LG and Meta Partnership Breaks Up Over Lack of Synergy

Less than four months ago, Meta and LG revealed they were partnering on a next-generation XR device. There was considerable speculation this would be a follow-up to the Meta Quest Pro. LG CEO William Cho met with Meta boss Mark Zuckerberg in South Korea to finalise the deal. 

But now, the partnership has ended, and instead of a 2025 release, the fruits of the project will not be with us until 2027. According to industry sources in the South Korean media, LG pulled the plug on the union when the two companies started disagreeing. LG stated that there “was not much synergy” between them and Meta. 

However, LG is pressing on with the headset. And while there is still reportedly a chance that Meta will have some involvement in the project, LG has started to put the feelers out to other major potential partners, including Amazon. 

That said, LG has denied the rift. So, if the South Korean news outlets are correct, what is the reason behind the parting of ways? 

What Were LG and Meta Working On?

Back in February, when William Cho and Mark Zuckerberg met, an announcement was issued stating that “LG envisions that by bringing together Meta’s platform with its own content/service capabilities from its TV business, a distinctive ecosystem can be forged in the XR domain, which is one of the company’s new business areas…Moreover, the fusion of Meta’s diverse core technological elements with LG’s cutting-edge product and quality capabilities promises significant synergies in next-gen XR device development.”

This all sounds a bit vague, but speculation at the time was that the two companies were teaming up to create a direct competitor for the Apple Vision Pro. 

Reality Labs Is Losing Money

Meta’s AR and VR division, Reality Labs, is reportedly spending money at an alarming rate. Gamesindustry.biz claims the department is going through a billion dollars a month and has done so since mid-2022. 

Meta seems blase about the losses and expects them to increase yearly as the company invests in scaling its ecosystem. 

These losses from one of the industry’s leading lights could knock the confidence of any potential partners. And Meta haemorrhaging cash against a backdrop of tepid consumer demand probably weakens confidence further.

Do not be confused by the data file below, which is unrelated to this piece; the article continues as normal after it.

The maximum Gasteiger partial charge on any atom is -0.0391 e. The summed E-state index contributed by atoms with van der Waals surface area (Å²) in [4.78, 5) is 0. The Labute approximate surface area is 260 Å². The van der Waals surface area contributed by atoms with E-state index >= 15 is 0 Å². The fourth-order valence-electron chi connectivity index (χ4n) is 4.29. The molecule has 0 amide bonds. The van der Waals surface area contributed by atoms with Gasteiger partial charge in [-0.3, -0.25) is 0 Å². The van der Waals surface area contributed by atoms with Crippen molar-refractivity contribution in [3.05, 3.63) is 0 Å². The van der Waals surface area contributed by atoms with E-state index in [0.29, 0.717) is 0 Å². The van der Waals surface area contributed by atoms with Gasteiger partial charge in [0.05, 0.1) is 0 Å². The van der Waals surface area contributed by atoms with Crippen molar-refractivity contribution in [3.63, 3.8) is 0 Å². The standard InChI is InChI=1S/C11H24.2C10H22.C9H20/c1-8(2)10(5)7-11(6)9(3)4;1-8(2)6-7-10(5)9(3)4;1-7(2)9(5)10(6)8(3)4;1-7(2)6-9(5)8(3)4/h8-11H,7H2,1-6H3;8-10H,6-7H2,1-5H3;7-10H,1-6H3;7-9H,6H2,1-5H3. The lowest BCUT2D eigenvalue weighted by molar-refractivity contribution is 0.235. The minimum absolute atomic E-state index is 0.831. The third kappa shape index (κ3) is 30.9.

Recently, we’ve seen Sony pausing production of the PSVR2 because demand has been lower than expected, and the Apple Vision Pro shows little indication of being a runaway success. 

However, while Meta’s partners might view the playing field with some trepidation, Meta, too, might not see the need to rush to compete against Apple while Vision Pro has such low sales. 

Ploughing too many resources into that battle could distract Meta from the broader market appeal of products like Quest 3. 

Conclusion: Nothing Seems Clear

LG has form when it comes to denying things and then confirming them. A few years ago, the South Korean company denied putting its plans for a rollable phone on hold before later confirming it. So, there’s probably some truth to this story. 

But this isn’t the only Meta-related partnership that has been troubled recently. Tencent was said to be working with Meta to launch a budget-friendly version of Quest 3 in the Chinese market. Now, this arrangement has been suspended because of disagreements. 

Elsewhere, Meta is currently working with Xbox, Lenovo, and Asus to offer the Horizon OS platform on third-party devices. 

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